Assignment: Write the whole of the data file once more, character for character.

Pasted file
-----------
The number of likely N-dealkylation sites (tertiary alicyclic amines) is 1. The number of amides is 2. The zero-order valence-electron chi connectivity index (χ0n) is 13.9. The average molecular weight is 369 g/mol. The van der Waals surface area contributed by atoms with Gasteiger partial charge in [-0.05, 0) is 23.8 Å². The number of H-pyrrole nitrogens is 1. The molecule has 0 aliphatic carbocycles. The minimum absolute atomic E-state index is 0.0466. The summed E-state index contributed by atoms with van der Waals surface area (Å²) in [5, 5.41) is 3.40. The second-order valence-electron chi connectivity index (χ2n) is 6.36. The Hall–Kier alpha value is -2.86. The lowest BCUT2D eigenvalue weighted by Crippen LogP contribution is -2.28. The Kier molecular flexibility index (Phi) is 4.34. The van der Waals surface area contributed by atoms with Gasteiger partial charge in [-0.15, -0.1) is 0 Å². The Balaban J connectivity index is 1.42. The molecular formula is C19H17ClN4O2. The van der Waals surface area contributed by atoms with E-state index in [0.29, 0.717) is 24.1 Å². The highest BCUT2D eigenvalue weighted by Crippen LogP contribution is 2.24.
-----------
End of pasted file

The number of likely N-dealkylation sites (tertiary alicyclic amines) is 1. The number of amides is 2. The zero-order valence-electron chi connectivity index (χ0n) is 13.9. The average molecular weight is 369 g/mol. The van der Waals surface area contributed by atoms with Gasteiger partial charge in [-0.05, 0) is 23.8 Å². The number of H-pyrrole nitrogens is 1. The molecule has 0 aliphatic carbocycles. The minimum absolute atomic E-state index is 0.0466. The summed E-state index contributed by atoms with van der Waals surface area (Å²) in [5, 5.41) is 3.40. The second-order valence-electron chi connectivity index (χ2n) is 6.36. The Hall–Kier alpha value is -2.86. The lowest BCUT2D eigenvalue weighted by Crippen LogP contribution is -2.28. The Kier molecular flexibility index (Phi) is 4.34. The van der Waals surface area contributed by atoms with Gasteiger partial charge in [-0.15, -0.1) is 0 Å². The Balaban J connectivity index is 1.42. The molecular formula is C19H17ClN4O2. The van der Waals surface area contributed by atoms with E-state index in [0.29, 0.717) is 24.1 Å². The highest BCUT2D eigenvalue weighted by Crippen LogP contribution is 2.24.